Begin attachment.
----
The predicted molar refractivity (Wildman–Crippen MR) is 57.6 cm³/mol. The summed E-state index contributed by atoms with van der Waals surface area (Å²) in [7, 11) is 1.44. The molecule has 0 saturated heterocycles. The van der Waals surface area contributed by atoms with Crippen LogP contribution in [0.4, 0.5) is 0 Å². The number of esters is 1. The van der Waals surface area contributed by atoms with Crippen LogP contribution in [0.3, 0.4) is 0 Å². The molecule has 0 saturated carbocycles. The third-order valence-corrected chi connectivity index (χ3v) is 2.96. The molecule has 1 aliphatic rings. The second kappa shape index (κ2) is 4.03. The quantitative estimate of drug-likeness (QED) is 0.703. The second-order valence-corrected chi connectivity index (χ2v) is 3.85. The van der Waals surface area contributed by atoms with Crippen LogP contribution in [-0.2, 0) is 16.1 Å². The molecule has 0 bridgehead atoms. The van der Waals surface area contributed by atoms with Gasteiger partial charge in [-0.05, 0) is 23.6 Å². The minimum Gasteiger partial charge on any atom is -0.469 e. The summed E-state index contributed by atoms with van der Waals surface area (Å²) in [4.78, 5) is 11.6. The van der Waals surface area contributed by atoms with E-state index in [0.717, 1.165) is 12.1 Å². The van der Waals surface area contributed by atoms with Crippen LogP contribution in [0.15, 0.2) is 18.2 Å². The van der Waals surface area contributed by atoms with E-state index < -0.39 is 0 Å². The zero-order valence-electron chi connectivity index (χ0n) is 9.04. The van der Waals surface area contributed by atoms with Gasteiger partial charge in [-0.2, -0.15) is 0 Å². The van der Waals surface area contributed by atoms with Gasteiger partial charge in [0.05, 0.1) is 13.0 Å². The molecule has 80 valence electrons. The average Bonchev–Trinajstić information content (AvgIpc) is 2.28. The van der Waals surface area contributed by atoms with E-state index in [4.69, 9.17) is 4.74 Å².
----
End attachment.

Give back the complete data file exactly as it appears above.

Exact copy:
The predicted molar refractivity (Wildman–Crippen MR) is 57.6 cm³/mol. The summed E-state index contributed by atoms with van der Waals surface area (Å²) in [7, 11) is 1.44. The molecule has 0 saturated heterocycles. The van der Waals surface area contributed by atoms with Crippen LogP contribution in [0.4, 0.5) is 0 Å². The number of esters is 1. The van der Waals surface area contributed by atoms with Crippen LogP contribution in [0.3, 0.4) is 0 Å². The molecule has 0 saturated carbocycles. The third-order valence-corrected chi connectivity index (χ3v) is 2.96. The molecule has 1 aliphatic rings. The second kappa shape index (κ2) is 4.03. The quantitative estimate of drug-likeness (QED) is 0.703. The second-order valence-corrected chi connectivity index (χ2v) is 3.85. The van der Waals surface area contributed by atoms with Crippen LogP contribution in [-0.2, 0) is 16.1 Å². The molecule has 0 bridgehead atoms. The van der Waals surface area contributed by atoms with Gasteiger partial charge in [-0.05, 0) is 23.6 Å². The minimum Gasteiger partial charge on any atom is -0.469 e. The summed E-state index contributed by atoms with van der Waals surface area (Å²) in [4.78, 5) is 11.6. The van der Waals surface area contributed by atoms with E-state index in [0.717, 1.165) is 12.1 Å². The van der Waals surface area contributed by atoms with Crippen LogP contribution in [0.15, 0.2) is 18.2 Å². The van der Waals surface area contributed by atoms with E-state index < -0.39 is 0 Å². The zero-order valence-electron chi connectivity index (χ0n) is 9.04. The van der Waals surface area contributed by atoms with Gasteiger partial charge in [-0.2, -0.15) is 0 Å². The van der Waals surface area contributed by atoms with Gasteiger partial charge in [0.05, 0.1) is 13.0 Å². The molecule has 80 valence electrons. The average Bonchev–Trinajstić information content (AvgIpc) is 2.28. The van der Waals surface area contributed by atoms with E-state index in [4.69, 9.17) is 4.74 Å².